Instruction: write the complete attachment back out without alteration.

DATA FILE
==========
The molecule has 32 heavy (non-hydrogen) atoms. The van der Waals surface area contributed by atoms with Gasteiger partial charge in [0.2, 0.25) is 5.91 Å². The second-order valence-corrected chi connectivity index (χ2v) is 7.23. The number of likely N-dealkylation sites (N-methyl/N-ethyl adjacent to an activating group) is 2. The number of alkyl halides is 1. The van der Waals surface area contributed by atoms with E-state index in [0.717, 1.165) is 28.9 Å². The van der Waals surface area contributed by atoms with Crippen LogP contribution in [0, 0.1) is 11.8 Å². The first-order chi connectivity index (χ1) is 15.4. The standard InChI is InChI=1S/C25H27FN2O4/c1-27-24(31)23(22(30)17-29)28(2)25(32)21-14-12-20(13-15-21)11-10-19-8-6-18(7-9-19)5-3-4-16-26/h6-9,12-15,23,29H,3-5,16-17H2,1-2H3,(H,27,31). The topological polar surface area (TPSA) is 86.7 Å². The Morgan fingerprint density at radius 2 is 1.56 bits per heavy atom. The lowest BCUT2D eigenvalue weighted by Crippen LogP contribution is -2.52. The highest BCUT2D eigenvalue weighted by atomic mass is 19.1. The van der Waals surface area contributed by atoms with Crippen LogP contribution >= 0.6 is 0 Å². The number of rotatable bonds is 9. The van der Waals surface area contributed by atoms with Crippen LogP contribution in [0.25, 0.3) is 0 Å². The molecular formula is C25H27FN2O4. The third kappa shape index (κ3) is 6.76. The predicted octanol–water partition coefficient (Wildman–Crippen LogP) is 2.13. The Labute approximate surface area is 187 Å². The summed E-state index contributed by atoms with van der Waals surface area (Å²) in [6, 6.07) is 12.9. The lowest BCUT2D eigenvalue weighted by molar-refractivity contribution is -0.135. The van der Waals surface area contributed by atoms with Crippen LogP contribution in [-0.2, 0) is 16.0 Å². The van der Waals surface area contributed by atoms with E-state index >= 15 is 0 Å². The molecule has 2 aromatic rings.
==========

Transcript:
The molecule has 32 heavy (non-hydrogen) atoms. The van der Waals surface area contributed by atoms with Gasteiger partial charge in [0.2, 0.25) is 5.91 Å². The second-order valence-corrected chi connectivity index (χ2v) is 7.23. The number of likely N-dealkylation sites (N-methyl/N-ethyl adjacent to an activating group) is 2. The number of alkyl halides is 1. The van der Waals surface area contributed by atoms with E-state index in [0.717, 1.165) is 28.9 Å². The van der Waals surface area contributed by atoms with Crippen LogP contribution in [0, 0.1) is 11.8 Å². The first-order chi connectivity index (χ1) is 15.4. The standard InChI is InChI=1S/C25H27FN2O4/c1-27-24(31)23(22(30)17-29)28(2)25(32)21-14-12-20(13-15-21)11-10-19-8-6-18(7-9-19)5-3-4-16-26/h6-9,12-15,23,29H,3-5,16-17H2,1-2H3,(H,27,31). The topological polar surface area (TPSA) is 86.7 Å². The Morgan fingerprint density at radius 2 is 1.56 bits per heavy atom. The lowest BCUT2D eigenvalue weighted by Crippen LogP contribution is -2.52. The highest BCUT2D eigenvalue weighted by atomic mass is 19.1. The van der Waals surface area contributed by atoms with Crippen LogP contribution >= 0.6 is 0 Å². The number of rotatable bonds is 9. The van der Waals surface area contributed by atoms with Crippen LogP contribution in [0.25, 0.3) is 0 Å². The molecular formula is C25H27FN2O4. The third kappa shape index (κ3) is 6.76. The predicted octanol–water partition coefficient (Wildman–Crippen LogP) is 2.13. The Labute approximate surface area is 187 Å². The summed E-state index contributed by atoms with van der Waals surface area (Å²) in [6, 6.07) is 12.9. The lowest BCUT2D eigenvalue weighted by molar-refractivity contribution is -0.135. The van der Waals surface area contributed by atoms with Crippen LogP contribution in [-0.2, 0) is 16.0 Å². The van der Waals surface area contributed by atoms with E-state index >= 15 is 0 Å². The molecule has 2 aromatic rings.